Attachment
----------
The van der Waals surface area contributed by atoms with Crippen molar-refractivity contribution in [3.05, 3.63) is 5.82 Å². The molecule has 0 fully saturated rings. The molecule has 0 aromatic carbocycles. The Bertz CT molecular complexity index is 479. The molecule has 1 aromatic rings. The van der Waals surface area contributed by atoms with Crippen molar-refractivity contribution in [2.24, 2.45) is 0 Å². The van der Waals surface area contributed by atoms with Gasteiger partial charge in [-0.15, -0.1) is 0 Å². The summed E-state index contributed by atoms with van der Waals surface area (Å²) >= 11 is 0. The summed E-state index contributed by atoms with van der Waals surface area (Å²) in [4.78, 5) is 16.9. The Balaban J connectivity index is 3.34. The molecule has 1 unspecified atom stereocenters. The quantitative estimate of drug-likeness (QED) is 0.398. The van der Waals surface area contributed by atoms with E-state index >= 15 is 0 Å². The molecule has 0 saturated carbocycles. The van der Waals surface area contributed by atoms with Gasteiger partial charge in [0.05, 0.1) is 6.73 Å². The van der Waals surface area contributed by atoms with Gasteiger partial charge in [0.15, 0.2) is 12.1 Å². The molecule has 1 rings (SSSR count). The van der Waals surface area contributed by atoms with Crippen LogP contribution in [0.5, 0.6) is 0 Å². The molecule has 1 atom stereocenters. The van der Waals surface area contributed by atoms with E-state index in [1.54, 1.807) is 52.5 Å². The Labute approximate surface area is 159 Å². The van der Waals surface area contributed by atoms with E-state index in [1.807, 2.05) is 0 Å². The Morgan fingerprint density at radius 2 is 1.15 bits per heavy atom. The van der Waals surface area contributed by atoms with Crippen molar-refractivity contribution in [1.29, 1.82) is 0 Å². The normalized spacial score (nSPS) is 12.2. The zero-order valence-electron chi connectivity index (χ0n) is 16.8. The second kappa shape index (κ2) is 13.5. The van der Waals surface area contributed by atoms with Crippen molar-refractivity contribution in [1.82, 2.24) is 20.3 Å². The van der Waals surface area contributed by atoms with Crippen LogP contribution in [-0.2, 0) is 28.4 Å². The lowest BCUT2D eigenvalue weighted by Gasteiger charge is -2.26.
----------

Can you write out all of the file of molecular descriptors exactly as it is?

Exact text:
The van der Waals surface area contributed by atoms with Crippen molar-refractivity contribution in [3.05, 3.63) is 5.82 Å². The molecule has 0 fully saturated rings. The molecule has 0 aromatic carbocycles. The Bertz CT molecular complexity index is 479. The molecule has 1 aromatic rings. The van der Waals surface area contributed by atoms with Crippen molar-refractivity contribution in [2.24, 2.45) is 0 Å². The van der Waals surface area contributed by atoms with Gasteiger partial charge in [-0.15, -0.1) is 0 Å². The summed E-state index contributed by atoms with van der Waals surface area (Å²) >= 11 is 0. The summed E-state index contributed by atoms with van der Waals surface area (Å²) in [4.78, 5) is 16.9. The Balaban J connectivity index is 3.34. The molecule has 1 unspecified atom stereocenters. The quantitative estimate of drug-likeness (QED) is 0.398. The van der Waals surface area contributed by atoms with E-state index >= 15 is 0 Å². The molecule has 0 saturated carbocycles. The van der Waals surface area contributed by atoms with Gasteiger partial charge in [0.05, 0.1) is 6.73 Å². The van der Waals surface area contributed by atoms with Gasteiger partial charge in [0.15, 0.2) is 12.1 Å². The molecule has 1 rings (SSSR count). The van der Waals surface area contributed by atoms with Crippen LogP contribution in [0.5, 0.6) is 0 Å². The molecule has 1 atom stereocenters. The van der Waals surface area contributed by atoms with E-state index in [1.54, 1.807) is 52.5 Å². The Labute approximate surface area is 159 Å². The van der Waals surface area contributed by atoms with E-state index in [1.807, 2.05) is 0 Å². The Morgan fingerprint density at radius 2 is 1.15 bits per heavy atom. The van der Waals surface area contributed by atoms with Crippen molar-refractivity contribution in [1.29, 1.82) is 0 Å². The normalized spacial score (nSPS) is 12.2. The zero-order valence-electron chi connectivity index (χ0n) is 16.8. The second kappa shape index (κ2) is 13.5. The van der Waals surface area contributed by atoms with Crippen molar-refractivity contribution in [1.82, 2.24) is 20.3 Å². The van der Waals surface area contributed by atoms with Crippen LogP contribution in [-0.2, 0) is 28.4 Å². The lowest BCUT2D eigenvalue weighted by Gasteiger charge is -2.26.